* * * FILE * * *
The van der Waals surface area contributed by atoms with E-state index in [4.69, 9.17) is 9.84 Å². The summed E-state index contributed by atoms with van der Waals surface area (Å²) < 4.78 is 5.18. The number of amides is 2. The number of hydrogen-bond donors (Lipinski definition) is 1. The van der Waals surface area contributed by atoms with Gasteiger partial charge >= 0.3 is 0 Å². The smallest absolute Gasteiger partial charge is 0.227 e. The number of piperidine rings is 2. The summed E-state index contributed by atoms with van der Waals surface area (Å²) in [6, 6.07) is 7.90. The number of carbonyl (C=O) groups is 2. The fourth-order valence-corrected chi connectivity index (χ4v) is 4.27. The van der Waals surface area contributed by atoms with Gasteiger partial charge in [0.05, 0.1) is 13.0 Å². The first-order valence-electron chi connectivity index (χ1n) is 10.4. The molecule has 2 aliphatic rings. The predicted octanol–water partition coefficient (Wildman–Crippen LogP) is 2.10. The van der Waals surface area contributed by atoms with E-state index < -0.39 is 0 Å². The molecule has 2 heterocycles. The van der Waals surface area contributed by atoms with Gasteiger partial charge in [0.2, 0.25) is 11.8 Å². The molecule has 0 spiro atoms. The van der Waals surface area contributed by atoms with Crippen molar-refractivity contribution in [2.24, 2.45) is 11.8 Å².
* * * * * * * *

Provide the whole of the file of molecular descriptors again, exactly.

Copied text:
The van der Waals surface area contributed by atoms with E-state index in [4.69, 9.17) is 9.84 Å². The summed E-state index contributed by atoms with van der Waals surface area (Å²) < 4.78 is 5.18. The number of amides is 2. The number of hydrogen-bond donors (Lipinski definition) is 1. The van der Waals surface area contributed by atoms with Gasteiger partial charge >= 0.3 is 0 Å². The smallest absolute Gasteiger partial charge is 0.227 e. The number of piperidine rings is 2. The summed E-state index contributed by atoms with van der Waals surface area (Å²) in [6, 6.07) is 7.90. The number of carbonyl (C=O) groups is 2. The fourth-order valence-corrected chi connectivity index (χ4v) is 4.27. The van der Waals surface area contributed by atoms with Gasteiger partial charge in [0.05, 0.1) is 13.0 Å². The first-order valence-electron chi connectivity index (χ1n) is 10.4. The molecule has 2 aliphatic rings. The predicted octanol–water partition coefficient (Wildman–Crippen LogP) is 2.10. The van der Waals surface area contributed by atoms with E-state index < -0.39 is 0 Å². The molecule has 2 heterocycles. The van der Waals surface area contributed by atoms with Gasteiger partial charge in [0.2, 0.25) is 11.8 Å². The molecule has 0 spiro atoms. The van der Waals surface area contributed by atoms with Crippen molar-refractivity contribution in [2.24, 2.45) is 11.8 Å².